By now I guess everybody knows that the interpreting market has probably been one of the sectors most heavily affected by the spread of the Coronavirus all over the Globe. Congress venues and training centers have been closed down, trade shows have been cancelled or postponed to 2021 and companies have put a halt to their business meetings.

At the same time, some Medical interpreters have been working continuously to help fight against the outbreak, supporting physicians and nurses. I, too, have dedicated an article to this topic: Quando il gioco si fa duro.

For sure, this pandemic has changed the way everybody lives and works. Many businesses have accelerated their pace and moved to online platforms to continue communicating with their partners and customers, while Remote Simultaneous Interpreting (RSI) has become the buzzword among translation agencies, colleagues and companies, with all its pros and cons.

During the lockdown, as you might have read in other articles of my Blog, I tried to react to the endless number of frustrations received every day from translation agencies and colleagues informing me that almost every assignment was annulled or deferred.


One way to act was to grasp the opportunity offered by the Association TradInFo to join the 3-week Course on the digital platform Future Learn held by the University of Glasgow entitled “INTERPRETING FOR REFUGEES: CONTEXTS, PRACTICES AND ETHICS”.

This linked with my signing up – at around the same time – as a member and volunteer of EMERGENCY, a humanitarian organization founded in 1994 to help civilian victims of war and poverty. EMERGENCY has given the authorities all possible help to manage the Coronavirus outbreak. So, here I was, a member of EMERGENCY (Group of Ravenna, my hometown) and attending a course on Interpreting for refugees.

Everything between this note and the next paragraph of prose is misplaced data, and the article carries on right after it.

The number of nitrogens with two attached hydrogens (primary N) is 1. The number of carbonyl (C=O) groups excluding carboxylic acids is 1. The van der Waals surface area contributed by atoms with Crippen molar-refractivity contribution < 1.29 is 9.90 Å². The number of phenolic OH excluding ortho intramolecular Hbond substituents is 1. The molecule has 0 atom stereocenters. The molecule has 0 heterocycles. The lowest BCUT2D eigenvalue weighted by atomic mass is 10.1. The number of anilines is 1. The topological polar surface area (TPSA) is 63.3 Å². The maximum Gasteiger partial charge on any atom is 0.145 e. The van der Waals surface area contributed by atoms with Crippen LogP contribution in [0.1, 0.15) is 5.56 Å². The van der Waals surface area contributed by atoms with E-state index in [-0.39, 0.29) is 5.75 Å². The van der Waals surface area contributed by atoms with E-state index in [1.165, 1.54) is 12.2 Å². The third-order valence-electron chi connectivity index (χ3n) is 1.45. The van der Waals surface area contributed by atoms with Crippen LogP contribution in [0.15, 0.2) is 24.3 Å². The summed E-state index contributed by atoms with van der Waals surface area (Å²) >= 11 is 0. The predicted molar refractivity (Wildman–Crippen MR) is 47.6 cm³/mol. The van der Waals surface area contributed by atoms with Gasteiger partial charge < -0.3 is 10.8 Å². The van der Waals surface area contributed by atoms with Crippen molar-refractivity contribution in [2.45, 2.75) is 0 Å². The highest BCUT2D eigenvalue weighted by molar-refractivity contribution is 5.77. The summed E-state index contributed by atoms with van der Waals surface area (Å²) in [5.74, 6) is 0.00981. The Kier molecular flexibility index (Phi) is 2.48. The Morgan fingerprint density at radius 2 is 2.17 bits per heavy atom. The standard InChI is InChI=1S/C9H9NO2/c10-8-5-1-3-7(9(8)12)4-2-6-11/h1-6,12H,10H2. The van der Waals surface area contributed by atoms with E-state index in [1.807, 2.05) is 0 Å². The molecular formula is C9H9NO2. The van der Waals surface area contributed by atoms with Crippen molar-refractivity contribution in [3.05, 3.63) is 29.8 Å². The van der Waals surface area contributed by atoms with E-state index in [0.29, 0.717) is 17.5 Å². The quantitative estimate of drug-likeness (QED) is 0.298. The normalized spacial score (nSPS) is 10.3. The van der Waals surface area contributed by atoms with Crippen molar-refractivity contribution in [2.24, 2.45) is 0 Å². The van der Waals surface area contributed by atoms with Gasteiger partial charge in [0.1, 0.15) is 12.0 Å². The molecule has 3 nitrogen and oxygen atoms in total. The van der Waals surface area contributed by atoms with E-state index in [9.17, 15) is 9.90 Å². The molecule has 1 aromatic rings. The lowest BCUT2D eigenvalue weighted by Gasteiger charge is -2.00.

The term Humanitarian Interpreting has been adopted by the organizationTranslators Without Borders, “a U.S. non-profit organization that aims to close the language gaps that hinder critical humanitarian and international development efforts worldwide”. Humanitarian Interpreting refers to the work of interpreting in situations of natural disasters, conflicts, post-conflict areas, emergencies and crises. It also includes interpreting with refugees and asylum seekers at all stages and in different settings.

In Italy there is no official Register for such figures.


A professional interpreter has to be preferred to a person connected with the refugee, survivor of trafficking or asylum seeker because he/she can ensure:

–       proficiency in both languages and linguistic accuracy (including, hopefully, interpreting dialects)

–       the ability to manage highly stressful situations

–       complete translation of the communication, without omissions, thus reducing inaccuracy or misunderstandings.

Moreover, interpreters have to follow a Code of Ethics that ensures they work following Confidentiality and privacy policies (neutrality and impartiality are key) for the benefit of both the client and the interpreter. There is no unified Code for everybody though.

Consider that you might find yourself working with children and young people, women, victims of torture: all of them pose very challenging circumstances in which one has to work.

Of course, It is helpful for the interpreter and the service provider to meet before the interpreting session begins. Just as in any other interpreting assignment. But It’s even more important here to collect names, define the purpose of the session and any other relevant detail, always underlining the interpreter’s neutrality. A final discussion and debriefing with the service provider might also be advisable, always bearing in mind the risk of engaging on a personal level with clients throughout the process.

There are so many more interesting things I learnt from this course and I still haven’t told you the reason why I found consistency between this course and my belonging to EMERGENCY. The second part of this article will be published next week on my Blog!